Jul 21, 2018

Read through this book for only 2nd time in my life. So essential if you want to find out the origins of Aragorn/Strider's family, where wizards came from, why the wood elves of mirkwood are so different from those in the realm of Galadriel. Why is Elrond called "Half-Elven"? Where do the elves go once they sail away to the west? This book will explain those origins and so much more! Granted, the names can be hard to pronounce, but there is a pronunciation guide in the back! Also and index of names, since many of the characters are referred to in both Noldorin, Sindarin, possibly Vanyaran and in the tongue of men and dwarves. Some stories I did have difficulty getting through, due to subject matter, particularly the story of Turin Turambar. All in all, the darkest, most intense of all the books on middle-earth, yet most rewarding, since everyone loves a good prequel!

Aug 30, 2017

If your seriously interested in the Lord of the Rings saga this is a must read. I studied the first several chapters and looked up so many terms in order to understand it, but it was worth it.

Aug 01, 2017

I recommend this book to die hard Lord of the Rings and The Hobbit fans. It gives a detailed backstory to the history of the different settings, has beautiful illustrations and maps.

Apr 19, 2017

Not for the faint of heart, nor for those who are intimidated by a long book. I personally think that The Silmarillion gives us a wider view of Middle-Earth, beyond the War of the Rings, but I loved LOTR and The Hobbit too. Again, not a book for the casual reader, but if you're a Tolkien nerd (like me :) and looking for more on Middle-Earth, give this one a try.

Oct 03, 2016

This book is one of the best books I have ever read. It tells you about ALL the parts in the Lord of the Rings and more!

Aug 24, 2016

I liked it for sure, but it certainly more dry than Lord of the Rings. I also wish there was more than one map in the back of this book. I think I will only read this once because it doesn't quite get into the parts of LOTR that I liked the most.

Jun 26, 2016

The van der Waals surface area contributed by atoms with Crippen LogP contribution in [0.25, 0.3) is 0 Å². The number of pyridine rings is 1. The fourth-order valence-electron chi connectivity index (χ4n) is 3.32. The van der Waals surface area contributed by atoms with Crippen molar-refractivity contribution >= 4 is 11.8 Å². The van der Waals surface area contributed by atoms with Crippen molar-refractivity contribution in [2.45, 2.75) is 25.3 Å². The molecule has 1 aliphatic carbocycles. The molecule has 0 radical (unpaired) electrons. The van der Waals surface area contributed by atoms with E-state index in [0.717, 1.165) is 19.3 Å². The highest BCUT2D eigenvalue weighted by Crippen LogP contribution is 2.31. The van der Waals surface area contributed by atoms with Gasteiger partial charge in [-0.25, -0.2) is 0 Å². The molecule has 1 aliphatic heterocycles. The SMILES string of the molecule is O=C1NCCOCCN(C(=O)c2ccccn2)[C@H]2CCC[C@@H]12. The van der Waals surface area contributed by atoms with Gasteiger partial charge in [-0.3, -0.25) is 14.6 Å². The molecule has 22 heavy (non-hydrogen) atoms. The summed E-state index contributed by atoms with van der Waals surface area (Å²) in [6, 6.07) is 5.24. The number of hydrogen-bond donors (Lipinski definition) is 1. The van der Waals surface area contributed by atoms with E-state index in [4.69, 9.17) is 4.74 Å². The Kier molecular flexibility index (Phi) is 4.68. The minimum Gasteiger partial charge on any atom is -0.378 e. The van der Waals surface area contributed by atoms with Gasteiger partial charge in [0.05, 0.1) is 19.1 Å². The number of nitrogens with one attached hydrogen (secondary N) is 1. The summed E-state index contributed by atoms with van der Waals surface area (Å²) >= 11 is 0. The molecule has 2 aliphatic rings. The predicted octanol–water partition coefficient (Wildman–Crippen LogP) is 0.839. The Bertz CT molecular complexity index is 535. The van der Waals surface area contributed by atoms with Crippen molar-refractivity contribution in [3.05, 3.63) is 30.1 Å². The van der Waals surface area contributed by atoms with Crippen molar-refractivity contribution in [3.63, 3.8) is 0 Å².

For anyone looking for more stories and history of the Middle-earth in which The Lord of the Rings and The Hobbit take place, this is a good place to start. Tolkien begins with a creation myth, then summarizes the various deities and holy figures of his reality. What follows is the First Age tale of Elves, Dwarves and eventually Men roaming Middle-earth and even Aman across the Sea, while they fight the Dark Lord Morgoth, who has stolen the Silmarilli, three precious jewels wrought by the Elves, and who seeks tyrannical dominion over their home. Tolkien's prose flows and resonates like no other; however, readers should not expect the same character development or narrative quality as in The Lord of the Rings. The Silmarillion is first and foremost a feigned historical account.

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Add a Quote
Feb 02, 2015

"Sit now there, and look out upon the lands where evil and despair shall come upon those thou lovest. Thou hast dared to mock me , and to question the power of Melkor, master of the fates of arda. Therefore, with my eyes thou shalt see,and with my ears, thou shalt hear, and never shalt thou move from this place until all is fulfilled to it's bitter end."-Morgoth

Jul 23, 2014

“Therefore Morgoth came, climbing slowly from his subterranean throne, and the rumour of his feet was like thunder underground. And he issued forth clad in black armour; and he stood before the King like a tower, iron-crowned, and his vast shield, sable on-blazoned, cast a shadow over him like a storm cloud." - Chapter 18: Of the Ruin of Beleriand and the Fall of Fingolfin